Your Prayer Guide To Reach The World
People are hearing the gospel through digital platforms and radio programs that reach more than 200 towns. A local ministry’s radio station receives daily visits and phone calls from people seeking prayer, with many accepting Christ as Savior. Other workers giving away Bibles reported about 100 new Christians were recently baptized.
A young man who mocked a local ministry’s church online visited one of its worship services to revile Christians to their faces, but he was so touched by their peaceful replies and Scripture verses that he fell to his knees, repented and received Christ’s grace.
A recent evangelistic event resulted in 174 people putting their faith in Christ. Among those saved was an area’s lead sorcerer, who then led the new Christians and local missionaries into the forest to destroy the villagers’ idols and renounce the power of their gods.
A local missionary visited a home where several people heard her talk about Scripture, and one of those present obtained a Bible and later learned how to study it from the worker and other team members. The recipient put his faith in Christ, and his faith grew as he attended Bible studies and Sunday worship.
Islamic terrorists tortured a young man and killed his father, so he fled as a refugee to Greece, where local missionaries led him to faith in Christ. In the course of providing aid, workers have multiple opportunities to share the gospel with people coming from troubled countries in Europe, Africa and the Middle East, including three who were so eager to declare their faith in Christ that they were baptized despite snowy weather.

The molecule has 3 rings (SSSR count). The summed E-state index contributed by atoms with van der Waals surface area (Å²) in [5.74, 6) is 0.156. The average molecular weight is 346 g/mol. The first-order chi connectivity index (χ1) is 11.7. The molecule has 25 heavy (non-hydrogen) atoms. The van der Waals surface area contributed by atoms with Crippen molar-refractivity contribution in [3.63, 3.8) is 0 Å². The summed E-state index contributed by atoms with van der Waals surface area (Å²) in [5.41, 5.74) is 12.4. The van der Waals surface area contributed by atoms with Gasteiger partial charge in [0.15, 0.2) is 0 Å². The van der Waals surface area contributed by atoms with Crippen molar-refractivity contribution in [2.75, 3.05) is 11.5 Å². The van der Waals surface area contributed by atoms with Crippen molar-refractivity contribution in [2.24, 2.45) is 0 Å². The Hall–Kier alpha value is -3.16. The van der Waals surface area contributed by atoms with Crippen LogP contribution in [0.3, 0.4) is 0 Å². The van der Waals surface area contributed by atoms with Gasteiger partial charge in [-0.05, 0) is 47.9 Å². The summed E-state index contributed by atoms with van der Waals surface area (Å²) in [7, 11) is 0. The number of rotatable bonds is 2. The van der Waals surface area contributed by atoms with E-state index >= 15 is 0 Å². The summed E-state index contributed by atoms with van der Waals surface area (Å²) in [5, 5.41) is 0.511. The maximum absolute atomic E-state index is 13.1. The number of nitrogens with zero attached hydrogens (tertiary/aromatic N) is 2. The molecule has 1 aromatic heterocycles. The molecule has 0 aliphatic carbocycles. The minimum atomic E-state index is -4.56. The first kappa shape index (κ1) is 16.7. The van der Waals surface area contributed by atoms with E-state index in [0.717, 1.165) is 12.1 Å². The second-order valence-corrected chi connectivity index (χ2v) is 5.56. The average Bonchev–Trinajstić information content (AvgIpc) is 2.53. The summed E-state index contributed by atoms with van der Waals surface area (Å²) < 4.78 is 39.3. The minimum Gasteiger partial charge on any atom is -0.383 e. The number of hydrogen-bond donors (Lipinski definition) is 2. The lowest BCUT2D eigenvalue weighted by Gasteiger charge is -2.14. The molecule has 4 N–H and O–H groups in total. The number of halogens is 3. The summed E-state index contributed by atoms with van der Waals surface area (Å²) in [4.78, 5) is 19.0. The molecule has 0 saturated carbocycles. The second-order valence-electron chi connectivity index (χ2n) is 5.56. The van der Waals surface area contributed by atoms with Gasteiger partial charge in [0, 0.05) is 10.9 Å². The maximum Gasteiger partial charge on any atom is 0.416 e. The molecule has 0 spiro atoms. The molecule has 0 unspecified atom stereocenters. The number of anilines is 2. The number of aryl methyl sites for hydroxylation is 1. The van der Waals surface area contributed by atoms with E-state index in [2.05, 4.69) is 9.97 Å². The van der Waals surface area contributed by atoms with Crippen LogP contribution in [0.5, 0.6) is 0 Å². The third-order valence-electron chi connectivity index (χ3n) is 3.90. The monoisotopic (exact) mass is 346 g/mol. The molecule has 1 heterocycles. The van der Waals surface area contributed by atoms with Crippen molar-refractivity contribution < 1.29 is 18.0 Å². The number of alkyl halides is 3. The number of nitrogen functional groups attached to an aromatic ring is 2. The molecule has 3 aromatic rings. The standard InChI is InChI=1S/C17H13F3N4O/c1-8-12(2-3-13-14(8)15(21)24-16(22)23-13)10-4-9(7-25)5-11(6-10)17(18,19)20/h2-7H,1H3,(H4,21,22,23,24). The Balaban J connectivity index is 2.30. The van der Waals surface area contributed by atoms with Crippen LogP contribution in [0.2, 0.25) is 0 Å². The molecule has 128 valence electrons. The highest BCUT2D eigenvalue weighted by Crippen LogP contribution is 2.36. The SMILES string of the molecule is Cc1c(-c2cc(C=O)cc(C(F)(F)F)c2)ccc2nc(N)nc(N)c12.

A truck driver was paralyzed after suffering a stroke, and he could see only partially out of one eye. Local missionaries visited his family home and shared the gospel, and after putting his faith in Christ, he was able to walk and see again the same day.
People are receiving Bibles in their native tongues of Swahili, French, Chichewa and Tumbuka, among others, and more copies are needed by both new Christians, displaced people and refugees. At a recent meeting in one south African country, a ministry leader led seven adults to Christ after handing out Bibles, and children also rejoiced to have Scripture in their own language.
A high-caste villager visited a bamboo house church as often as possible, curious to know what Christians were doing. After several months he put his faith in Christ, leading to a heavy fine and the loss of his job, home and family relations. He told workers his eternal life with Christ was more valuable than all that he lost.
Syrian refugees and Lebanese families hit hard by economic turmoil experienced the love of Christ through local missionaries helping them emotionally and physically. Workers provided food for 37,600 refugees from Syria and 18,720 Lebanese nationals over the course of six months.
In spite of pandemic restrictions, local missionaries were able to share the gospel through informal networks over a period of six months, with 99 people putting their trust in Christ. Many of them were among new Christians who participated in two discipleship trainings of in-depth Bible study and prayer.